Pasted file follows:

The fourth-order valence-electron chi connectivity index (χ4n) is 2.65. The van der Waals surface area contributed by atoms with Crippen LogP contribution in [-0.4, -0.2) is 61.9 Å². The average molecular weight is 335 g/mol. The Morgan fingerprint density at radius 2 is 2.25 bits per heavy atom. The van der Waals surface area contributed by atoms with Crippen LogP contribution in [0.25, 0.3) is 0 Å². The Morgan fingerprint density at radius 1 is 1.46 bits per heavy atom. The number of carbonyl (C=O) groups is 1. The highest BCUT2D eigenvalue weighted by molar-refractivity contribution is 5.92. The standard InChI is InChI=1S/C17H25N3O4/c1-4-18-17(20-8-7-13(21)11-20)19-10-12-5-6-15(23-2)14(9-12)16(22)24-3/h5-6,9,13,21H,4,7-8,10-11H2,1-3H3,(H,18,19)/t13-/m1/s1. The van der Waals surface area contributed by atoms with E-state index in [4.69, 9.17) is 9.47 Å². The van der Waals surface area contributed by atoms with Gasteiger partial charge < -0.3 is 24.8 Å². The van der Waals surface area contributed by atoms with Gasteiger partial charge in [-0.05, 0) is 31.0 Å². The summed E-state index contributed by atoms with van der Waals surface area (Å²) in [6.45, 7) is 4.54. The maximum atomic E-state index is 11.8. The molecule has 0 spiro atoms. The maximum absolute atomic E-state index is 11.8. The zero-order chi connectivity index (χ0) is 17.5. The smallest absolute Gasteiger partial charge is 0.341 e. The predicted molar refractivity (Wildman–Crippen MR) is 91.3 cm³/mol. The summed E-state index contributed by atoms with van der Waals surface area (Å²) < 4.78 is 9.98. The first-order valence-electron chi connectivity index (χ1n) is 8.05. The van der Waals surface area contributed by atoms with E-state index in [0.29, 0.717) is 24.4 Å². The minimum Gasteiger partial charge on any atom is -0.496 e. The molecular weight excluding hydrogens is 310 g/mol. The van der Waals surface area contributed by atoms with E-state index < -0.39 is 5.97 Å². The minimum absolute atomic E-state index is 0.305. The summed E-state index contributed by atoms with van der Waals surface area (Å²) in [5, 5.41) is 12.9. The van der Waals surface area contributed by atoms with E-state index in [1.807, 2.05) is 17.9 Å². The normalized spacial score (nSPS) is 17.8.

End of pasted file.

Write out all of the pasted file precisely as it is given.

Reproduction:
The fourth-order valence-electron chi connectivity index (χ4n) is 2.65. The van der Waals surface area contributed by atoms with Crippen LogP contribution in [-0.4, -0.2) is 61.9 Å². The average molecular weight is 335 g/mol. The Morgan fingerprint density at radius 2 is 2.25 bits per heavy atom. The van der Waals surface area contributed by atoms with Crippen LogP contribution in [0.25, 0.3) is 0 Å². The Morgan fingerprint density at radius 1 is 1.46 bits per heavy atom. The number of carbonyl (C=O) groups is 1. The highest BCUT2D eigenvalue weighted by molar-refractivity contribution is 5.92. The standard InChI is InChI=1S/C17H25N3O4/c1-4-18-17(20-8-7-13(21)11-20)19-10-12-5-6-15(23-2)14(9-12)16(22)24-3/h5-6,9,13,21H,4,7-8,10-11H2,1-3H3,(H,18,19)/t13-/m1/s1. The van der Waals surface area contributed by atoms with E-state index in [4.69, 9.17) is 9.47 Å². The van der Waals surface area contributed by atoms with Gasteiger partial charge < -0.3 is 24.8 Å². The van der Waals surface area contributed by atoms with Gasteiger partial charge in [-0.05, 0) is 31.0 Å². The summed E-state index contributed by atoms with van der Waals surface area (Å²) in [6.45, 7) is 4.54. The maximum atomic E-state index is 11.8. The molecule has 0 spiro atoms. The maximum absolute atomic E-state index is 11.8. The zero-order chi connectivity index (χ0) is 17.5. The smallest absolute Gasteiger partial charge is 0.341 e. The predicted molar refractivity (Wildman–Crippen MR) is 91.3 cm³/mol. The summed E-state index contributed by atoms with van der Waals surface area (Å²) < 4.78 is 9.98. The first-order valence-electron chi connectivity index (χ1n) is 8.05. The van der Waals surface area contributed by atoms with E-state index in [0.29, 0.717) is 24.4 Å². The minimum Gasteiger partial charge on any atom is -0.496 e. The molecular weight excluding hydrogens is 310 g/mol. The van der Waals surface area contributed by atoms with E-state index < -0.39 is 5.97 Å². The minimum absolute atomic E-state index is 0.305. The summed E-state index contributed by atoms with van der Waals surface area (Å²) in [5, 5.41) is 12.9. The van der Waals surface area contributed by atoms with E-state index in [1.807, 2.05) is 17.9 Å². The normalized spacial score (nSPS) is 17.8.